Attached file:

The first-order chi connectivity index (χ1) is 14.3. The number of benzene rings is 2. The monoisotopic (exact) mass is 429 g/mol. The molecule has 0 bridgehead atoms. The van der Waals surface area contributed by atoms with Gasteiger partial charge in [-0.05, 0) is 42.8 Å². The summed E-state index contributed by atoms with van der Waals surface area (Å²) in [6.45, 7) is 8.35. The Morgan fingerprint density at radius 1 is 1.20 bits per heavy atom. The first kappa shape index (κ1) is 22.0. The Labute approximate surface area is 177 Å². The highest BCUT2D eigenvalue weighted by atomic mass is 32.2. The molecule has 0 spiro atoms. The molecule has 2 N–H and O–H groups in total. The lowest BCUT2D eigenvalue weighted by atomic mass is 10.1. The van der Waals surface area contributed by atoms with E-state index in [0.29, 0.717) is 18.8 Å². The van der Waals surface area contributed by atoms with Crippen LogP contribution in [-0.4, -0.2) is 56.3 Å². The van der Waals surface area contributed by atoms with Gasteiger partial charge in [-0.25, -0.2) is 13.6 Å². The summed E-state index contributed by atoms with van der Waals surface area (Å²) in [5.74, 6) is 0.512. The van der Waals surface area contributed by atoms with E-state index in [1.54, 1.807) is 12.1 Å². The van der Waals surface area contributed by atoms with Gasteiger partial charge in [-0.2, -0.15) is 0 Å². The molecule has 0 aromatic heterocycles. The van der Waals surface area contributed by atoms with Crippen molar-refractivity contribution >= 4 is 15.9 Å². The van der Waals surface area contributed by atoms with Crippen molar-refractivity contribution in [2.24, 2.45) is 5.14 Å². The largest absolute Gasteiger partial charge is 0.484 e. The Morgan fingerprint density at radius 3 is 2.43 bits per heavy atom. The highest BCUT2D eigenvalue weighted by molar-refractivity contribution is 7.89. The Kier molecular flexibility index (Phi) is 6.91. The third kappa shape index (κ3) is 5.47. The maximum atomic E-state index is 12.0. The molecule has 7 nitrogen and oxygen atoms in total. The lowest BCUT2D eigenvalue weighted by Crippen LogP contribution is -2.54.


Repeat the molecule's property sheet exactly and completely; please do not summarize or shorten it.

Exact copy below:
The first-order chi connectivity index (χ1) is 14.3. The number of benzene rings is 2. The monoisotopic (exact) mass is 429 g/mol. The molecule has 0 bridgehead atoms. The van der Waals surface area contributed by atoms with Gasteiger partial charge in [-0.05, 0) is 42.8 Å². The summed E-state index contributed by atoms with van der Waals surface area (Å²) in [6.45, 7) is 8.35. The Morgan fingerprint density at radius 1 is 1.20 bits per heavy atom. The first kappa shape index (κ1) is 22.0. The Labute approximate surface area is 177 Å². The highest BCUT2D eigenvalue weighted by atomic mass is 32.2. The molecule has 0 spiro atoms. The molecule has 2 N–H and O–H groups in total. The lowest BCUT2D eigenvalue weighted by atomic mass is 10.1. The van der Waals surface area contributed by atoms with E-state index in [0.29, 0.717) is 18.8 Å². The van der Waals surface area contributed by atoms with Crippen LogP contribution in [-0.4, -0.2) is 56.3 Å². The van der Waals surface area contributed by atoms with Gasteiger partial charge in [-0.25, -0.2) is 13.6 Å². The summed E-state index contributed by atoms with van der Waals surface area (Å²) in [5.74, 6) is 0.512. The van der Waals surface area contributed by atoms with E-state index in [1.54, 1.807) is 12.1 Å². The van der Waals surface area contributed by atoms with Gasteiger partial charge in [-0.2, -0.15) is 0 Å². The molecule has 0 aromatic heterocycles. The van der Waals surface area contributed by atoms with Crippen molar-refractivity contribution >= 4 is 15.9 Å². The van der Waals surface area contributed by atoms with Crippen molar-refractivity contribution in [2.24, 2.45) is 5.14 Å². The largest absolute Gasteiger partial charge is 0.484 e. The Morgan fingerprint density at radius 3 is 2.43 bits per heavy atom. The highest BCUT2D eigenvalue weighted by molar-refractivity contribution is 7.89. The Kier molecular flexibility index (Phi) is 6.91. The third kappa shape index (κ3) is 5.47. The maximum atomic E-state index is 12.0. The molecule has 7 nitrogen and oxygen atoms in total. The lowest BCUT2D eigenvalue weighted by Crippen LogP contribution is -2.54.